Indie filmmaker Vincent Gallo debuts with gritty, nasty love story.
Thursday, August 13, 1998
"Indie! Indie! Indie!" is the unspoken mantra behind Buffalo 66, enfant terrible Vincent Gallo''s directorial debut (he was previously seen in Palookaville as well as a series of Calvin Klein ads). Even though independent cinema in America has almost completely been co-opted by the major studios (and anyone who thinks Miramax isn''t a major these days is kidding themselves), Gallo''s battle cry makes for a fiercely humorous slice of unreality that soars even when it''s crawling in the gutter and puking on itself. Gallo has recruited a stellar cast and then played them down into the depths of his tale''s depravity so much that you hardly recognize Anjelica Huston or anyone else.
In a film populated by the hapless dregs of society, there are no star turns, and yet every character is cleverly portrayed, fully fleshed-out and functional, and frequently downright creepy. Gallo is Billy Brown, a scrawny, pale wingnut who, with his flared floodpants, red faux-leather disco boots, and too-tight tube tops, looks for all the world like God''s loneliest toothpick. As Buffalo ''66 opens, he''s fresh out of jail (featuring an extended, painful, semi-comic sequence which involves a desperate search for a bathroom) and on his way to his parents'' house. Before going in the joint for a five-year stretch--necessitated by a botched $10,000 bet on the Buffalo Bills--Billy told his parents he was married to a beautiful woman and worked a secure, government job.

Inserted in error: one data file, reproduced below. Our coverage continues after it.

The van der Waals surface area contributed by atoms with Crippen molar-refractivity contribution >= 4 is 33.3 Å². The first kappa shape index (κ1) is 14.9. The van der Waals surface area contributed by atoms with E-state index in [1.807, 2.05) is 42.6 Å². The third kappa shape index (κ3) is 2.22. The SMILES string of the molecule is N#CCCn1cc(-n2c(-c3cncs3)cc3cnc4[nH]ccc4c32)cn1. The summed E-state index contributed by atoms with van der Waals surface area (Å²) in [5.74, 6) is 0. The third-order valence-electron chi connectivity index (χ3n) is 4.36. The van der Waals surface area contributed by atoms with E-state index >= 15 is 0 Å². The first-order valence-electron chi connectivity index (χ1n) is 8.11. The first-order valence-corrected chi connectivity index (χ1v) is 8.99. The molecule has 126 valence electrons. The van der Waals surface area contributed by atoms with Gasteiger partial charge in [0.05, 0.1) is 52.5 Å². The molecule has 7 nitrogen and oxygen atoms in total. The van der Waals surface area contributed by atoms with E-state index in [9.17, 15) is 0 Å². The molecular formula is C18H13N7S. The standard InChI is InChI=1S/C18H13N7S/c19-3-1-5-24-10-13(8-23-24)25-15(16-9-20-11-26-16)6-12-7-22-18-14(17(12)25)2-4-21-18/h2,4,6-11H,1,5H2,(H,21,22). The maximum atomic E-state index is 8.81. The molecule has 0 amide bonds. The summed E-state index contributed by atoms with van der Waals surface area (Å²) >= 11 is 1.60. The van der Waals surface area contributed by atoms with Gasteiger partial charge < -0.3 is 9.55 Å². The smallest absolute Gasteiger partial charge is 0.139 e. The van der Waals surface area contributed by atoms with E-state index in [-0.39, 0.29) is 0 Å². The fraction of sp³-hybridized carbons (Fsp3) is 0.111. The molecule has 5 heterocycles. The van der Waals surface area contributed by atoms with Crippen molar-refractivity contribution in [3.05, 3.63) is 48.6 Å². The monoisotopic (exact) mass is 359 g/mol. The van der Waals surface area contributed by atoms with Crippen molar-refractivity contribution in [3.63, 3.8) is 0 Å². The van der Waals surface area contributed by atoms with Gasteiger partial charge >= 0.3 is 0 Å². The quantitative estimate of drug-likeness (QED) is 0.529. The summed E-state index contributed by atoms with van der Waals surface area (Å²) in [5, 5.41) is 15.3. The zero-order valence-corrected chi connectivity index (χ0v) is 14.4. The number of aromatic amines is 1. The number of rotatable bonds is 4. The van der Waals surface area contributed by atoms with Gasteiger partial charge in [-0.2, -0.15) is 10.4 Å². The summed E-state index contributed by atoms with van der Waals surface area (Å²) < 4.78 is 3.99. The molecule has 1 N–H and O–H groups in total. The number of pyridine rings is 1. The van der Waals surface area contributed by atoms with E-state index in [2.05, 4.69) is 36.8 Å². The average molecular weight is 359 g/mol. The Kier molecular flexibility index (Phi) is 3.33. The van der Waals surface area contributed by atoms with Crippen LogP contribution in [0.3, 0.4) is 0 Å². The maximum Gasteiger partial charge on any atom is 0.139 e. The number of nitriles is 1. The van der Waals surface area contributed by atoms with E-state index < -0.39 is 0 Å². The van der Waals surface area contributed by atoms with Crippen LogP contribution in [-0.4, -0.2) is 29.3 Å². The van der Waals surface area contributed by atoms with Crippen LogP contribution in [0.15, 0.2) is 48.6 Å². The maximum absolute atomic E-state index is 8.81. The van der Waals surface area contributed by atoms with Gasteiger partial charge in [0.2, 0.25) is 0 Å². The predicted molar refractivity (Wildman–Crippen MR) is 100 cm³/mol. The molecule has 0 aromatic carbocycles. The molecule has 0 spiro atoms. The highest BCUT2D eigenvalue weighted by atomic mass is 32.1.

Rather than reveal the lie, Billy promptly kidnaps Layla (Christina Ricci) and forces her (well, sort of forces her--she seems liable to go along with anything) to pretend she''s his better half. After a protracted and Lynchian nightmare meeting with his family, the pair split up briefly while Billy goes in search of the Bills'' place-kicker who lost that long-ago bet for him. But the real crux of Gallo''s film is the reconciliation with one''s childhood, and, sentimental thug that Gallo is, the search for Love.
Gallo populates the film with the oddest of oddballs, least of which is naif Billy. Ricci pulls off yet another delicious, subversive turn, while Ben Gazzara and Huston are everybody''s Hell Parents: Billy''s mom has never forgiven him for being born during the Buffalo Bill''s only Superbowl win, and his old man (the title fits him like the sweaty white T-shirt he wears) couldn''t care less about him. Comedy is birthed of tragedy, I know, but this is...ouch. Gallo packs the film with odd, endearing flourishes that detract a bit from the storyline but add to the overall whole: his father, crooning an old love song to Ricci, Billy''s mildly retarded buddy Goon (Kevin Corrigan, of all people) who only wants to be called Rocky, and the whole, hyper-seedy look of the picture that makes you want to scrub with bleach once you get home.
In the end, it''s a love story after all, but a peculiarly Gallocentric one -- cheap, nasty, but salvageable nonetheless.